Rodin at the Legion of Honor

Wednesday February 22, 2017

To mark the centenary anniversary of Auguste Rodin’s death in 1917, the Legion of Honor has pulled out its world-famous Rodin sculptures for a truly once in a lifetime exhibit.


The sculptures on display were all once owned by Alma and Adolph Spreckels, the founders of the Legion of Honor in 1915.

At the turn of the century, Alma and Adolph Spreckels were sugar magnates — owners of Spreckels Sugar Company — and avid art collectors. They purchased works directly from Rodin’s studio, including incomplete marble works and plaster models. At the time, they had amassed one of the largest collections of Rodin sculptures in the United States.

(More fun facts: Mr. Spreckels donated the land that eventually became the western edge of Golden Gate Park, hence Spreckels lake, and their 1913 mansion is now famously Danielle Steele’s home in Pacific Heights. He also once maybe definitely killed the co-founder of the SF Chronicle and pled temporary insanity. San Francisco, you have got yourself quite a history.)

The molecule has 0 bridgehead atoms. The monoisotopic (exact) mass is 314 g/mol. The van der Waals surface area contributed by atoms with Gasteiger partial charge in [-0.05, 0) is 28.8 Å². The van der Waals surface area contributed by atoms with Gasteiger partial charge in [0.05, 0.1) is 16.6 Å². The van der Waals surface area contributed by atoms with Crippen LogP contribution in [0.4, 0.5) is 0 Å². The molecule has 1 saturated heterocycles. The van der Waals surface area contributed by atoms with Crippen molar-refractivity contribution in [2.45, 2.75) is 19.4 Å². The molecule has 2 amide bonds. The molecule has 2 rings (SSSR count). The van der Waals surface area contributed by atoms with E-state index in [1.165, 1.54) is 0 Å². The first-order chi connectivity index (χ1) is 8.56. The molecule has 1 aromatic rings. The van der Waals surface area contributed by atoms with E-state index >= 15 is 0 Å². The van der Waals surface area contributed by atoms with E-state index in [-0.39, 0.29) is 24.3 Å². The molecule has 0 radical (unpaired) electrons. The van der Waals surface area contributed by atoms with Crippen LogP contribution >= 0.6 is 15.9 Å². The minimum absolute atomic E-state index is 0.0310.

The collection itself is something to behold, especially in the grand setting of the Legion of Honor. Muscles cast in bronze ripple and strain. Noses are imperfectly bumpy. Aging flesh droops. While Rodin was criticized in his day for his adherence to realism and biology, his sculptures now evoke pure raw emotion, wonder, and a delicate physicality that belies their rigid materials.



Do you need more reasons to go?

As of this weekend, the Legion of Honor will also be hosting an exhibit of the early works of Claude Monet. So, yes, you will be able to see not only the Rodin sculptures straight out of the Legion of Honor vault but over 60 paintings of Claude Monet’s early works.


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